Furthermore, this study’s examination of time-to-degree and credits at graduation allays concerns that education abroad imposes additional costs on students beyond the financial cost of participating in the program. The fact that education abroad students graduated on average with just a fraction of one standard course more than their non-study abroad peers contradicts common suppositions that studying abroad will contribute to substantial unapplied credits or excess effort. Similarly, the finding that education abroad students graduated on average 0.16 semesters earlier than those who did not study abroad dispels concerns that studying abroad slows time to degree or results in students incurring the cost of additional terms of enrollment. Additionally, our exploration of “dosage effects” reported in Tables 8 and 9 suggests that the benefits of studying abroad accrue to those who study abroad only once and to those who study abroad in short-duration programs. Some additional benefits with respect to student success outcomes do accrue from studying abroad on more than one occasion and from longer programs, up to one semester in length.
The findings have important implications for both theory and practice. Returning to our conceptual framework, these findings lend support to theories postulating that student interaction, involvement, and engagement—here in the form of education abroad—contribute to student success (Astin, 1984; Tinto, 1975, 1993). These findings furthermore support the position that global learning is a high impact practice that fosters positive academic outcomes (Kuh, 2008). They perhaps also support Hadis’ conjecture that education abroad results in academic focusing, which in turn results in efficient degree completion. Having controlled for number of terms enrolled, we see that study abroad is associated with higher likelihood of the concrete task of completing degree requirements beyond merely remaining enrolled.
In practice, these findings can be used by international education practitioners in promoting participation in study abroad to students. It is a compelling argument that education abroad contributes to the likelihood of degree completion without adding time and substantial credits. This confirmation about academic outcomes supplements the abundant evidence that study abroad contributes to various affective and attitudinal outcomes (Coker et al., 2018; Haas, 2018) to create a comprehensive argument for the benefits of participation. Having this evidence will be especially important in a post-pandemic world as students and parents weigh the benefits of education abroad against not only its financial costs but also heightened fears related to contracting illness or being forced into quarantine.
The findings reported here are also important for campus and state higher education leadership as they weigh decisions about investing finite resources and crafting academic policy. Evidence that education abroad is associated with college completion outcomes elevates it as a practice to be supported to further both student and institutional goals. These findings have very real implications for whether study abroad is viewed as a nice enhancement for the elite few, and thus allowed to exist on the margins, versus a focus in an institution’s portfolio of mechanism to improve student outcomes. The latter will enable global education to receive commensurate resources and an elevated voice in institutional planning and decision making. Furthermore, as a focal strategy, equity in international education participation and outcomes encourages institutions to utilize other research findings on barriers to participation to foster access for all students.
Limitations and Future Research Directions
First, it must be acknowledged that, while advanced matching techniques help minimize the effects of confounding variables on the outcomes of interest, we remain far from establishing causality between studying abroad and student success. Other variables for which we did not match, because they remained unobserved, may have exerted strong causal effects. These other variables include individual dispositions and traits such as open mindedness and organizational skills. Causality might be established by true experiments in which similar students are randomly assigned to an education abroad “treatment.” But such experiments are difficult to conceive (see Petzold & Moog, 2018). One source of data that future studies might exploit are lists of students who applied to study abroad but who for one reason or another failed to participate in a program (e.g., Barclay Hamir, 2011). It may be inferred that those students are more similar in terms of motivation and disposition to the study abroad enrollees than comparison groups drawn from the general student body who never studied abroad.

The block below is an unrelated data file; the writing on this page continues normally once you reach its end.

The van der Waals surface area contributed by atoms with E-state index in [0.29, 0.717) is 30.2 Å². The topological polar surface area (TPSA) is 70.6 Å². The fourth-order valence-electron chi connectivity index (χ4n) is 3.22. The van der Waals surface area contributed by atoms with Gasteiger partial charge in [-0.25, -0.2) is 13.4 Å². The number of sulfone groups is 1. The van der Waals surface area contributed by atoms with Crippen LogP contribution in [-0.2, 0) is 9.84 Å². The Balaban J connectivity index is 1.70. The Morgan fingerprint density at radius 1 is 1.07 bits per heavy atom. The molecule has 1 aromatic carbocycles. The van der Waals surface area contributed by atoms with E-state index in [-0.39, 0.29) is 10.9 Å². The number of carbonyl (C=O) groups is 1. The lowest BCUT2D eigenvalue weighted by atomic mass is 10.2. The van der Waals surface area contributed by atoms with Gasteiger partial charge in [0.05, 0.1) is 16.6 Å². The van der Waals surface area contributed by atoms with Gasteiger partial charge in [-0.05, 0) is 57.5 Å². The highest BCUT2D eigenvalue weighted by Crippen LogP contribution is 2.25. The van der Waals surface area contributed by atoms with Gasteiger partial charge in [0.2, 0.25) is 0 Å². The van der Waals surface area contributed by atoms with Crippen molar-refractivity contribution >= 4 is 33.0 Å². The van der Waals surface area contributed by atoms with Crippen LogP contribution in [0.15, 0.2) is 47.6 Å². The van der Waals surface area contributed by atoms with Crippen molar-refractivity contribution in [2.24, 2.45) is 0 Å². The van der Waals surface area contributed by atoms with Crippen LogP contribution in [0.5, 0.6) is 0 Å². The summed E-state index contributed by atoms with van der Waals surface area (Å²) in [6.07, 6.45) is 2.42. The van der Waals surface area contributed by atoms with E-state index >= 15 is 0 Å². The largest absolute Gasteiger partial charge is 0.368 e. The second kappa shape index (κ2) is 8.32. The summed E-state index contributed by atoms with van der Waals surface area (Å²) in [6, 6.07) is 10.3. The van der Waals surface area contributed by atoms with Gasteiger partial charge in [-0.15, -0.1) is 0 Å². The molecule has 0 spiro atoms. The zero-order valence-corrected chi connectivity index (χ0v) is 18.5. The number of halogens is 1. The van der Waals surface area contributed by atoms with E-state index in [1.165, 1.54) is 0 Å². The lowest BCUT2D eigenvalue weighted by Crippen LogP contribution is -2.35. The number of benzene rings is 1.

The CASSIE data consist entirely of individual-level student records obtained from student information systems and offices of international education. While we have detailed records about course-taking patterns, we have none regarding likely individual differences in psychological factors like willingness to take risks, global mindedness, or task perseverance that probably account for large portions of variance in both study abroad access and college success (Luo & Jamieson-Drake, 2015). Future studies may append individual level surveys measuring such factors to the kinds of institutional data collected here to create models of greater explanatory value.
Although CASSIE represents one of the largest and perhaps most diverse set of institutions assembled in this research domain, the sample is nonetheless lacking in some respects. Despite vigorous efforts to bring more institutions on board, only three private institutions and no small liberal arts institutions contributed data. Our experience suggests that many such institutions lacked the institutional research infrastructure to conduct the complex data compilation that CASSIE required (Rubin & Mason, 2021). Although many such institutions are very active and innovative in international education efforts, we are unable to generalize these findings to them. Furthermore, this study focuses on a “traditional” population of bachelor’s degree-seeking first-time first-year students. Future work should investigate similar dynamics for transfer students as well as those seeking associate degrees (see, for example, Raby et al., 2014).
Furthermore, having established a robust case for education abroad as a contributor to student success, it remains to be empirically established what kinds of international education experiences are most potent. Candidate variables to examine in this respect include education abroad destination, instructional leadership (home campus faculty or host nation faculty), and language of instruction (the student’s native language or target world language). Fortunately, data on program features such as these are encoded in the CASSIE data and will be the subject of future investigation. Finally, this work illuminates the associations between education abroad and success for students in the aggregate, but not how this relationship varies by different subgroups. Study abroad is less common among populations such as low-income students and those from minoritized race and ethnicity groups, groups that have historically been less well served by higher education. It is important to ascertain whether students from such traditionally underserved groups experience disparate effects and thus determine if study abroad can be an effective means for fostering completion across groups and promoting equity in student success. Nevertheless, this study moves the field forward and prepares for this future work by using a recent national sample and rigorous methods to establish a clear relationship between study abroad and positive outcomes valued by students and institutions alike.
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The project described in this report was funded by the US Department of Education, Office of Postsecondary Education, International and Foreign Language Education, International Research Studies program to Angela Bell, PI (award #P017A170020). Any opinions expressed are solely those of the authors.
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Bhatt, R., Bell, A., Rubin, D.L. et al. Education Abroad and College Completion. Res High Educ 63, 987–1014 (2022). https://doi.org/10.1007/s11162-022-09673-z
- College completion
- Education abroad
- International education
- High impact practice